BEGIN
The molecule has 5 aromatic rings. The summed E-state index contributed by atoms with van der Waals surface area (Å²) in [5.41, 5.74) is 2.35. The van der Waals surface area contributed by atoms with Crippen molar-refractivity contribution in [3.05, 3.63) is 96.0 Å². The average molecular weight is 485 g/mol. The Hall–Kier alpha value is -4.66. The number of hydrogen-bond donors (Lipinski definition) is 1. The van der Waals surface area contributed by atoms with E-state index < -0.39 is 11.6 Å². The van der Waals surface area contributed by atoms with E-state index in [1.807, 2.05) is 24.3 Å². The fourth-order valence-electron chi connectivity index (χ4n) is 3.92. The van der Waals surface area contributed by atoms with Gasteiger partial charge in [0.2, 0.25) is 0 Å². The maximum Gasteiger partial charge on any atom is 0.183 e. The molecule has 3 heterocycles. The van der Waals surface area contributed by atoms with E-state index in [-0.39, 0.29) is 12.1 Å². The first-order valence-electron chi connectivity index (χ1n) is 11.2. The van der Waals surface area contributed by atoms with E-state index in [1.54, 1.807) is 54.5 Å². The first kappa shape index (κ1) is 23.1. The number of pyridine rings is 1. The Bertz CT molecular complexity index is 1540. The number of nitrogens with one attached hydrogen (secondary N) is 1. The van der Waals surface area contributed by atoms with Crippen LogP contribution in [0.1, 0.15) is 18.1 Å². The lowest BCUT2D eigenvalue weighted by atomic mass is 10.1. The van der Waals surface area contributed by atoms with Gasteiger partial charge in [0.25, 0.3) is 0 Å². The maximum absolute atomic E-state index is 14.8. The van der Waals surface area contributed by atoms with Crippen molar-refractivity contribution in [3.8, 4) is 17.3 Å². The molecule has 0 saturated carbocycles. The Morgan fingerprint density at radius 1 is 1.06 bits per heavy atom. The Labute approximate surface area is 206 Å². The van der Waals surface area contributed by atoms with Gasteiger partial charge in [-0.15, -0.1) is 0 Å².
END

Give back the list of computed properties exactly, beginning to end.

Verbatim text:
The molecule has 5 aromatic rings. The summed E-state index contributed by atoms with van der Waals surface area (Å²) in [5.41, 5.74) is 2.35. The van der Waals surface area contributed by atoms with Crippen molar-refractivity contribution in [3.05, 3.63) is 96.0 Å². The average molecular weight is 485 g/mol. The Hall–Kier alpha value is -4.66. The number of hydrogen-bond donors (Lipinski definition) is 1. The van der Waals surface area contributed by atoms with E-state index < -0.39 is 11.6 Å². The van der Waals surface area contributed by atoms with E-state index in [1.807, 2.05) is 24.3 Å². The fourth-order valence-electron chi connectivity index (χ4n) is 3.92. The van der Waals surface area contributed by atoms with Gasteiger partial charge in [0.2, 0.25) is 0 Å². The maximum Gasteiger partial charge on any atom is 0.183 e. The molecule has 3 heterocycles. The van der Waals surface area contributed by atoms with E-state index in [-0.39, 0.29) is 12.1 Å². The first-order valence-electron chi connectivity index (χ1n) is 11.2. The van der Waals surface area contributed by atoms with E-state index in [1.54, 1.807) is 54.5 Å². The first kappa shape index (κ1) is 23.1. The number of pyridine rings is 1. The Bertz CT molecular complexity index is 1540. The number of nitrogens with one attached hydrogen (secondary N) is 1. The van der Waals surface area contributed by atoms with Crippen LogP contribution in [0.1, 0.15) is 18.1 Å². The lowest BCUT2D eigenvalue weighted by atomic mass is 10.1. The van der Waals surface area contributed by atoms with Gasteiger partial charge in [0.25, 0.3) is 0 Å². The maximum absolute atomic E-state index is 14.8. The van der Waals surface area contributed by atoms with Crippen molar-refractivity contribution in [3.8, 4) is 17.3 Å². The molecule has 0 saturated carbocycles. The Morgan fingerprint density at radius 1 is 1.06 bits per heavy atom. The Labute approximate surface area is 206 Å². The van der Waals surface area contributed by atoms with Gasteiger partial charge in [-0.15, -0.1) is 0 Å².